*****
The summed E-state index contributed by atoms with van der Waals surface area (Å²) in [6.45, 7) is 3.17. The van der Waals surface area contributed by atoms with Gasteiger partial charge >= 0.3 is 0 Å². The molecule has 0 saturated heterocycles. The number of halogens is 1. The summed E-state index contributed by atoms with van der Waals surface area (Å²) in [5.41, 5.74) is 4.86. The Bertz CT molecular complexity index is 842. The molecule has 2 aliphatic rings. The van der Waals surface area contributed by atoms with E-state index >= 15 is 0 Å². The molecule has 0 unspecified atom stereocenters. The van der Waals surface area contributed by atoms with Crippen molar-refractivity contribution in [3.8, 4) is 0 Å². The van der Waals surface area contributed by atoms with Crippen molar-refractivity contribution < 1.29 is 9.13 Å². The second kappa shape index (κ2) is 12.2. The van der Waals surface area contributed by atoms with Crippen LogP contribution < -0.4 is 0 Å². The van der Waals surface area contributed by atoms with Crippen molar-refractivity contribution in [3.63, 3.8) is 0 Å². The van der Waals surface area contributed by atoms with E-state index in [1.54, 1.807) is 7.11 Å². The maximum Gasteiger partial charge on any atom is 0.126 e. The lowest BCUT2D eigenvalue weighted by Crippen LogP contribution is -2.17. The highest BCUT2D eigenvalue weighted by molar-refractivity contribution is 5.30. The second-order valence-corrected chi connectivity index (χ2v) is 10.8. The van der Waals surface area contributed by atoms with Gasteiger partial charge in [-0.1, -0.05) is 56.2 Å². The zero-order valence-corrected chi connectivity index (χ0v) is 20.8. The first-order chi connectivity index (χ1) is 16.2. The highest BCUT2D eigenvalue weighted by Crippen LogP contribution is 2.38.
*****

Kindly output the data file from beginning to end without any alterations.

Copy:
The summed E-state index contributed by atoms with van der Waals surface area (Å²) in [6.45, 7) is 3.17. The van der Waals surface area contributed by atoms with Gasteiger partial charge >= 0.3 is 0 Å². The molecule has 0 saturated heterocycles. The number of halogens is 1. The summed E-state index contributed by atoms with van der Waals surface area (Å²) in [5.41, 5.74) is 4.86. The Bertz CT molecular complexity index is 842. The molecule has 2 aliphatic rings. The van der Waals surface area contributed by atoms with E-state index >= 15 is 0 Å². The molecule has 0 unspecified atom stereocenters. The van der Waals surface area contributed by atoms with Crippen molar-refractivity contribution in [3.8, 4) is 0 Å². The van der Waals surface area contributed by atoms with Crippen molar-refractivity contribution < 1.29 is 9.13 Å². The second kappa shape index (κ2) is 12.2. The van der Waals surface area contributed by atoms with Crippen LogP contribution < -0.4 is 0 Å². The van der Waals surface area contributed by atoms with Crippen molar-refractivity contribution in [3.63, 3.8) is 0 Å². The van der Waals surface area contributed by atoms with E-state index in [1.54, 1.807) is 7.11 Å². The maximum Gasteiger partial charge on any atom is 0.126 e. The lowest BCUT2D eigenvalue weighted by Crippen LogP contribution is -2.17. The highest BCUT2D eigenvalue weighted by molar-refractivity contribution is 5.30. The second-order valence-corrected chi connectivity index (χ2v) is 10.8. The van der Waals surface area contributed by atoms with Gasteiger partial charge in [-0.1, -0.05) is 56.2 Å². The zero-order valence-corrected chi connectivity index (χ0v) is 20.8. The first-order chi connectivity index (χ1) is 16.2. The highest BCUT2D eigenvalue weighted by Crippen LogP contribution is 2.38.